Letters to dvm360: A different perspective on declawing


When the procedure is performed carefully at a young age, cats lead a healthy, happy life.

I have read so much about declawing lately (see several articles in the September issue of dvm360) that I thought I'd add my thoughts. I'm an old practitioner but have tried to keep up. I like to do my declaw procedures while the kittens are very young, around 8 to 10 weeks. I also believe in early neutering.

I, of course, use pressure hemorrhage control and a Resco clipper. I am very careful not to cut the last phalanx. Cutting that last bone leads to pain. I then take a pair of short-nosed wire-cutting suture scissors and trim out the growth plate just under the bone. I use a tiny drop of glue at the skin edge along with antibiotic powder, apply a fairly tight wrap and then hospitalize the kitty. The next day the bandages are removed and the cat is confined. At the end of day three, the cat is sent home. The owner rarely has any comments about discomfort. It is not uncommon on that third day to see young kittens climb up the cage bars and not show any discomfort.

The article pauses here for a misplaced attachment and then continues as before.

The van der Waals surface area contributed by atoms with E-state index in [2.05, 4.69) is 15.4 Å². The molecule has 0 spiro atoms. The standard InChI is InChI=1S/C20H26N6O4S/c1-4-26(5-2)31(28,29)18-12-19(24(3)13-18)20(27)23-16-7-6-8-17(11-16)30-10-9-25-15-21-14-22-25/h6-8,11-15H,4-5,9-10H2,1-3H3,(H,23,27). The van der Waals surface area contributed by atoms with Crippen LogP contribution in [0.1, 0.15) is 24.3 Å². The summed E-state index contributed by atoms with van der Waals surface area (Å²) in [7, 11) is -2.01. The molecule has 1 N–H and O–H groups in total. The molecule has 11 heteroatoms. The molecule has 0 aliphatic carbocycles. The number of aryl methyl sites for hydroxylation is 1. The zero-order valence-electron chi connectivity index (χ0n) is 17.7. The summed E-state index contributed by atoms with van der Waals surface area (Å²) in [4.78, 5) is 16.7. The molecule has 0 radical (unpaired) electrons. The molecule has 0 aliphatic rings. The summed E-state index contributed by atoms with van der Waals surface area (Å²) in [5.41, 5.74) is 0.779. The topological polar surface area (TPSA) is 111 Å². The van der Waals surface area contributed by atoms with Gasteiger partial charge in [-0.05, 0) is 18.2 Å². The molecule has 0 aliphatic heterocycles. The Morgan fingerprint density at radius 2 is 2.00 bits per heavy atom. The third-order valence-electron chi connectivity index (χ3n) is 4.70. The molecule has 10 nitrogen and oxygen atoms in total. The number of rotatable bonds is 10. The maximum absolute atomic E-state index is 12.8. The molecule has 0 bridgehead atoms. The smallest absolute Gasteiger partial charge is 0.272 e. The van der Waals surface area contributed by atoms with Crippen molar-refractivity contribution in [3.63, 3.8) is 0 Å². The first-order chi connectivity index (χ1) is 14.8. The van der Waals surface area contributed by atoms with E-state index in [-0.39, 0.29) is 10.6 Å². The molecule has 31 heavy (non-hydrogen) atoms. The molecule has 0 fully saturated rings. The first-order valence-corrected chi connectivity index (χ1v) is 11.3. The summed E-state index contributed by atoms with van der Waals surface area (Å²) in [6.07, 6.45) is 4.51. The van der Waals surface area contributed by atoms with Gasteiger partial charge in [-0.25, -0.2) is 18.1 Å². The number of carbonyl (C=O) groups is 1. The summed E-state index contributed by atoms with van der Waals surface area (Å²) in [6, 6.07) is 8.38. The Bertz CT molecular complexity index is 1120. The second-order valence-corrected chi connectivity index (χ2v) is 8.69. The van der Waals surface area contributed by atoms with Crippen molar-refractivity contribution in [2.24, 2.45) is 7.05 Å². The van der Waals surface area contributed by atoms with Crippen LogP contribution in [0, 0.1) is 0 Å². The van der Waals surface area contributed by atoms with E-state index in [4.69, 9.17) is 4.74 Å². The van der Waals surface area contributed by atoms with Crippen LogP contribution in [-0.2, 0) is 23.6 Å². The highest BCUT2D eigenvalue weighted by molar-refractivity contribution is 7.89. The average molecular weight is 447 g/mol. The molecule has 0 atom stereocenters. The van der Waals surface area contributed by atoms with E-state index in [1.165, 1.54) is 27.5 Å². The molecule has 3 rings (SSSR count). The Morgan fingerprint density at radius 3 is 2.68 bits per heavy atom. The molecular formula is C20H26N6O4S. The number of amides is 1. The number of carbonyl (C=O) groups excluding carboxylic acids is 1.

I think several factors are at work. The kittens are very young (how many men out there remember being circumcised?), there is no bone cut and they have a pretty high pain threshold. 

How would you like-for the rest of your life-being yelled at, squirted with water or having to go to a special place for doing something that to you is perfectly normal, like scratching your nose or rubbing your ear? These cats may have to go through a day or so of discomfort, but they have a lifetime of serenity.

Philip G. Weida, DVM

Irvine, California


The constant and endless discussions about the ups and downs of the declaw procedure have me rather mystified. This was a procedure I performed many times over almost 50 years in practice and never had a bit of problem with! The paw area was prepared for surgery and then with a  simple nail clipper (sterilized of course) the nail was removed at its base. Then a simple bandage over the entire foot was applied for one week. A shot of long-acting penicillin was also given. Once the patient had recovered from anesthesia it was discharged. I do not recall ever having any postoperative problems over many years of practice. This is a procedure that all small animal practitioners should be capable of since it will save many a feline life.

Bud Stuart DVM

Santa Barbara, California

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